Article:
John Garcia: Like so many things in biopharma, there are incumbents and there are new players, new entrants, and I think there's a number of incumbent areas that need quite a bit of work. I still think there's a large gap in terms of understanding how some of these digital and other interactions are actually working, or not. I think it’s easy if you're a digital marketer to report success on all digital activities, however, understanding what that multichannel mix looks like and its effectiveness is really important. I haven't seen a great solution around that yet.
I also think that when it comes to the integration of some of our activities with other parts of the company, whether it be clinical operations or developmental, I also think there's a lot more to do there. As you think about the broader ecosystem of initial therapeutic targets all the way through commercialization, the “customer base,” and I'll characterize that as the patient community, the family support, HCPs, the patients – it remains the same, that doesn't change. I'm not sure if there's a clear understanding of the marketplace over a much longer continuum and I think that that a lot of that starts with information. One would suppose that by the time we're halfway through a phase III, instead of running out and having to do a bunch of market research, most of that has already been done. One might qualify that as a role of a new product commercialization team, otherwise, but oftentimes they don't come in until later in the development, particularly when a company doesn't have a commercial team. So, how does IPM.ai help there? I think there's a real opportunity to facilitate that understanding earlier through the information you provide.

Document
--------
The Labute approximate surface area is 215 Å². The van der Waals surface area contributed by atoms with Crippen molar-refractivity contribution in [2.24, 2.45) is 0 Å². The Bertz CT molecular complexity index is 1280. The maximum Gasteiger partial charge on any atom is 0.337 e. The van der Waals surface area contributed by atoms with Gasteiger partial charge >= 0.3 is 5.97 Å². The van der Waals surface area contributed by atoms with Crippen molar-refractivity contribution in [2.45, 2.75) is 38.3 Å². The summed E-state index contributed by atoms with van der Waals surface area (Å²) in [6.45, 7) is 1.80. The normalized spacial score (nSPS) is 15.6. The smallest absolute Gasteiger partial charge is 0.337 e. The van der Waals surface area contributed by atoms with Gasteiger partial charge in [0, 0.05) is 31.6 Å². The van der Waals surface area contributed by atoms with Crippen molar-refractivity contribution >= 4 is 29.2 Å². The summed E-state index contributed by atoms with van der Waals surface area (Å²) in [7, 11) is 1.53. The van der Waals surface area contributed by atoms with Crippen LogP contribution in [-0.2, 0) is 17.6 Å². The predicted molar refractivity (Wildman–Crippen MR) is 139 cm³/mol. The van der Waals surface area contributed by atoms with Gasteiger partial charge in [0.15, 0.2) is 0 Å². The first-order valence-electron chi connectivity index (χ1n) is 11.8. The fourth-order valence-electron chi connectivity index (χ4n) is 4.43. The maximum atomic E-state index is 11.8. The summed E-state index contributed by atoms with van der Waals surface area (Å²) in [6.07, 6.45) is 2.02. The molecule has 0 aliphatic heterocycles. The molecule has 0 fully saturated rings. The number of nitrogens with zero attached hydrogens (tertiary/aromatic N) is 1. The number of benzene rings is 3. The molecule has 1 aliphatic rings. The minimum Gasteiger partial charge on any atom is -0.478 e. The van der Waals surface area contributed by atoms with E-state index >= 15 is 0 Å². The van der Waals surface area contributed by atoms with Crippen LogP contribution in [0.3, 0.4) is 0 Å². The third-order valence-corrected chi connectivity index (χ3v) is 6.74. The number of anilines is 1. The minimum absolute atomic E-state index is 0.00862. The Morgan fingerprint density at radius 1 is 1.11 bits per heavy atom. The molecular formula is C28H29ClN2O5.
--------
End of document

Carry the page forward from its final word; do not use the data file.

John Seaner: Do you do benchmarking? How quickly do you get patients on therapy, leveraging these types of solutions? How are you measuring efficiency in terms of the rep’s time and engaging with the right physician at the right time? What are your sales goals and are you getting there faster? Are those types of measurements being done or, or could that be more valuable? Could we help support that?
John Garcia: Potentially, I think we'd have to look at each of those use cases. I think that we look at many of those things across a variety of different areas. The forecast is an easy one because we know what our long-range forecast is, and whether we get there or not is obvious. In respect to rep efficiency, we look at a myriad of different areas, but again, I think it's one of those things where there's an opportunity to develop a much more holistic approach and an understanding not only of how the marketing and sales work, but also personal interaction.
John Seaner: We have a strong partnership and, and we'll continue to keep building and growing, thanks again.
John Garcia: Thank you so much, take care.